Model 1881 Hammerless 12 Gauge

The rules governing Cowboy Action Shooting allow for the use of several types of shotguns for main match competition. The SASS Shooter’s Handbook with regard to shotguns reads as follows:

“Any side-by-side or single-shot shotgun typical of the period from approximately 1860 until 1899, with or without external hammers, having single or double triggers is allowed. Automatic ejectors are allowed on single-shot break action, lever and pump action shotguns ONLY. Side-by-side shotguns may not use automatic ejectors. Lever action, tubular feed, exposed hammer shotguns of the period are allowed, whether original or replicas. The only slide action shotgun allowed is the Model 1897 Winchester shotgun, whether original or replica. Certain shooting categories require a specific type of shotgun and ammunition to be used. Military configurations are not allowed (i.e., trench guns).”

SASS currently recognizes some 33 different shooting categories, and all but a few allow the shooter to compete with his/her preferred shotgun action type. So, unless you’re going to shoot in one of the black powder categories or in something like Classic Cowboy, the choice of shotgun (within SASS guidelines, of course) is yours.

Although when one thinks of the Classic Cowboy shotgun, a short-barreled, outside-hammered coach gun usually comes to mind, the hammerless or inside-hammered double gun, which debuted in the Americas in the late 1870s/early 1880s, was also a popular firearm of the time.

Although my preferred Cowboy competition shotgun is a short-barreled Winchester Model 1897 pump gun, if forced to compete with a side-by-side smooth bore, my choice would be a hammerless version. Why? Well, SASS competition is a timed event with the winner determined by essentially establishing who hit the most targets in the least amount of time. Since the hammerless gun is much quicker to operate than having to thumb back the hammers on a mule-eared gun, it’s the one I’d be shooting. If everybody shot with a double-hammered gun, then that would be okay with me, too. Absent that kind of level playing field, give me the hammerless gun.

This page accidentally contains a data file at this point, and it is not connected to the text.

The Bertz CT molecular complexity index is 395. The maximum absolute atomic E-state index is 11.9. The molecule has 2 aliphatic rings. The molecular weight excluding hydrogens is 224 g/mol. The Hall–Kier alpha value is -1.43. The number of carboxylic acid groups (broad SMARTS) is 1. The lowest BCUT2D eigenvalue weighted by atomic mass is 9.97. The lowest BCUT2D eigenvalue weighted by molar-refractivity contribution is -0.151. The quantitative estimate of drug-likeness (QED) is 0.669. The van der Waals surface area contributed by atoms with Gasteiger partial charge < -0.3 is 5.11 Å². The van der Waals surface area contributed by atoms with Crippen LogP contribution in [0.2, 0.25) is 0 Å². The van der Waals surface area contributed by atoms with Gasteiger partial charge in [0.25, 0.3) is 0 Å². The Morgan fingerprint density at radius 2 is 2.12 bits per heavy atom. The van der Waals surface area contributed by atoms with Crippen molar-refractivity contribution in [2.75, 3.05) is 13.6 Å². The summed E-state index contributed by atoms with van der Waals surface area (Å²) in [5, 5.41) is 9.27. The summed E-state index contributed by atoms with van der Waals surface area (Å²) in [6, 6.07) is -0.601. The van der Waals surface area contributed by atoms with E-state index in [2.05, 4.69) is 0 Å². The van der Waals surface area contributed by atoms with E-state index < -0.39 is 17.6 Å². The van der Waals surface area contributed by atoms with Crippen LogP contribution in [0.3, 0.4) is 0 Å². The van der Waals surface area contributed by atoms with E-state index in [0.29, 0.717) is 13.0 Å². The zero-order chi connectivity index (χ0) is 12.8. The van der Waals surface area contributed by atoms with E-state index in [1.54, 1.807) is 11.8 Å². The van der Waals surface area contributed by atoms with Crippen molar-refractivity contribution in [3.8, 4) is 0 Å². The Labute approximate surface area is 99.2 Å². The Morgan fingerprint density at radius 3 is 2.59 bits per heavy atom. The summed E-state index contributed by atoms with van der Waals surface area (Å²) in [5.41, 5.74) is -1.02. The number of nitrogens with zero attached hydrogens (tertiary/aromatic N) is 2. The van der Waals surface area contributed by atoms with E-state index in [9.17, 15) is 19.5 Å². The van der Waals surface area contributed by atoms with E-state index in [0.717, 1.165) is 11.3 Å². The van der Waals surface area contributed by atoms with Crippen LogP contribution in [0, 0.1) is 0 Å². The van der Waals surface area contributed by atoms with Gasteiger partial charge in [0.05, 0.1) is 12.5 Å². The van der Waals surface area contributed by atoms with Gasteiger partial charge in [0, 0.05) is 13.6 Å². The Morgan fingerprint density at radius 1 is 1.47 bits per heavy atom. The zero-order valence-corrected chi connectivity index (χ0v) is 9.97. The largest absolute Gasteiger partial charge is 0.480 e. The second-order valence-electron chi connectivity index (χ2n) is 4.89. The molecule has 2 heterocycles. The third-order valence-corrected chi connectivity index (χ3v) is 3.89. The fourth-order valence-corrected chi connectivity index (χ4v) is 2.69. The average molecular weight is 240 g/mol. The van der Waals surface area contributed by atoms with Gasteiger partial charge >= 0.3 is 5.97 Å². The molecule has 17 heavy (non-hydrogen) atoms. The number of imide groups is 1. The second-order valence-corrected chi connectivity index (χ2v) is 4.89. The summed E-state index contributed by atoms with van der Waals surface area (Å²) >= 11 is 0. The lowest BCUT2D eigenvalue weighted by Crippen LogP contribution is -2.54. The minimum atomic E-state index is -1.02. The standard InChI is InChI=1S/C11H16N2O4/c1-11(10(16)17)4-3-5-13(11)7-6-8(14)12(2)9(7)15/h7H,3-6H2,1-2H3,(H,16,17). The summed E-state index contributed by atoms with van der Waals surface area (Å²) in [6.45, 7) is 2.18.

Cimarron Firearms has got a nice hammerless double 12 gauge in their firearms lineup and they call it the Model 1881. It’s made to Cimarron’s specifications by KRAL AV in Turkey, a closed production firearms facility who’s been in operation for the past 25 years. KRAL produces not only side-by-side shotguns but over/unders, single-barrel, semi-auto and pump action models, along with air rifles, blank-firing handguns and related accessories, and exports not only to the U.S., but also to various European countries, as well.

Gun Details

Built on a box-lock action wherein the locks (internal hammer, sear, spring, etc.) are contained inside the steel receiver (the box), the 1881 utilizes a satin stainless receiver tastefully etched with a border and leafy pattern, with stippling adorning its top that contrasts nicely with the deeply black-chromed twin barrels, forend furniture, triggerguard and top lever. The plating is rich and uniform throughout, attesting to proper metal preparation prior to its application.

The 1881 locks up bank-vault tight via double under bolts and has a “clean” breech face devoid of any projections from the face that could interfere with the removal or insertion of shells contributing to a faster, uninhibited reload. Barrels are separated by a solid, raised, lightly knurled rib, ending in a single, round, brass bead for sighting. The gun sent me for review, at my request, came with the shortest tubes offered, measuring 20 inches in length, but barrels measuring 22-, 26-, 28- and 30-inches are offered. For Cowboy Shooting, the 20- or 22-inch versions seem ideal whereas the longer-barreled versions would make for a dandy field gun and could do double duty for CAS shooting, as well.

The 1881 comes with interchangeable choke tubes, and tubes with constrictions marked “Full, Improved Modified, Modified, Improved Cylinder and Skeet” are included, along with a wrench and choke-tube case. It’s nice to be able to configure the chokes on your double as needed to accommodate the different target arrays encountered and different conditions we shoot in. I had my short-barreled Winchester 97 fitted with interchangeable chokes for just these reasons. With an open tube installed, it works just fine for the up-close and personal targets encountered at most SASS shoots, but can be choked up for that occasional round of Cowboy trap.